Gay couple beaten in park urge MPs to moderate language on gay marriage
The two men fear that vocal opposition to same-sex marriage is legitimising homophobia
ON MATERNITY LEAVE. Charlotte Philby is a writer and reporter at The Independent, currently based on the news desk after six years on the Saturday magazine. She has been shortlisted for the 2013 Cudlipp award for excellence in popular journalism for an undercover investigative into a website offering students up to £15,000 in return for sex. She has also written for cultural magazines including Dazed & Confused and NYLON and contributed to several books, among them a biography of French street artist Blek Le Rat. A mother and born-and-bred Londoner, she spends most of her free time working on her first crime fiction novel.
Monday 20 May 2013
A gay couple who were beaten by a gang of youths in a suspected homphobic robbery last weekend – leaving one with head injuries – have urged politicians to moderate their language when debating same-sex marriage.
Christopher Bryant, editor of gay and lesbian online magazine Polari, was on his way home from his birthday celebrations with partner Damon Truluck when they were confronted by a group of six men on Saturday night.
The two men were beaten and told to “stay down… faggot” as they walked through Betts Park in Bromley, south London, Mr Bryant told The Independent yesterday. “We were about a third of the way across the park, we saw a bunch of guys under a street lamp near one of the exits about 100 feet away from us. They started to follow us.
“We started to run… but they grabbed Damon so I turned and went back. That’s when three of them pulled me to one side. There was lots of shouting, they pushed me on the ground and when I turned to see what was happening to Damon, one of them said ‘stay down you fucking faggot’.”
During the attack, Mr Bryant, 42, was kicked several times in the head and punched. He was left with head injuries, and his wallet and phone were stolen. Mr Truluck, 38, was pinned down by the neck, punched and repeatedly kicked in the back and sustained neck injuries as a result.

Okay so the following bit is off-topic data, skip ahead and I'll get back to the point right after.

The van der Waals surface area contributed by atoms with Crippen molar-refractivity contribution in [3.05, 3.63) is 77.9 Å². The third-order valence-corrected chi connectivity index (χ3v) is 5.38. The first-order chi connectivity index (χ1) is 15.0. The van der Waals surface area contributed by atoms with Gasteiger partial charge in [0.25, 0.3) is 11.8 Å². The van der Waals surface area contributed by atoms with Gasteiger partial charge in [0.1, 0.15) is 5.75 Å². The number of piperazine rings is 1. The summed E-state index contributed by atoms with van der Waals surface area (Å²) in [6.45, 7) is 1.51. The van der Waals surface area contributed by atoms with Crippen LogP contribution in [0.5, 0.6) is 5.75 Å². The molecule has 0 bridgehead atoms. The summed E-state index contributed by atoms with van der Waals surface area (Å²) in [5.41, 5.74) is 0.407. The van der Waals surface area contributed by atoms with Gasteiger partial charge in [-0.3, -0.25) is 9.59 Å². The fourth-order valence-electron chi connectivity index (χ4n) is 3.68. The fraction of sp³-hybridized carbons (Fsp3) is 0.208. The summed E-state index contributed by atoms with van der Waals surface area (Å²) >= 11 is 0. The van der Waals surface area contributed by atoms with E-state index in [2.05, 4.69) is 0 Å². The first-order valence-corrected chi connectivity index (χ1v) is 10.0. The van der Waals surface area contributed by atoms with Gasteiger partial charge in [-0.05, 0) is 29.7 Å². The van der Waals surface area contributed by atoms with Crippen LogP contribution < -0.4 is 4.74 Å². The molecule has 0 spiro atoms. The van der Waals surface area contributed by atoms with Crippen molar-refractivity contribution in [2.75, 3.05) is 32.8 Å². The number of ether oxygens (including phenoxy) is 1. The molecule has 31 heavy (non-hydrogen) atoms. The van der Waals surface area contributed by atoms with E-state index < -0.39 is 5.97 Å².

Police were treating the attack on Mr Bryant and his partner as robbery with a homophobic element.
The ambush took place just hours after Mr Bryant had been working to promote International Day Against Homophobia (IDAHO), a global awareness-building campaign: “It was a big day and an important day. [At the magazine Polari] we get reported tales of homophobia sent to us that are horrific,” he said.
As a number of Conservative MPs expressed their opposition to gay marriage yesterday, Mr Bryant said he feared that homophobic attitudes were being legitimised by politicians.
“It is about giving people a legitimate narrative. At the moment MPs are saying ‘the situation is not equal for you’. By denying active equality they are inherently saying there is something wrong with [being gay], without actually saying it,” he said.
“A lot of kids in particular seem to be as homophobic now as they ever were. Our social circles tend to be limited. We tend to circulate with like-minded people, it is only when we step out of those worlds that we realise there is so much we don’t see.”
Police found CCTV footage of the couple entering the park at around 12.30am on Sunday and then leaving less than 20 minutes later, but were unable to find images inside the park, which is close to the couple’s home.
Officers are carrying out an extensive search of cameras in the area in a bid to identify the attackers, who are believed to have been in their late teens or early twenties and were wearing hooded tops at the time.
Last month it was revealed that a quarter of gay people in the European Union had been attacked, in a study of 93,000 people. According to figures published last year, there were 4,252 sexual orientation hate crimes recorded by police in Britain between 2011 and 2012.
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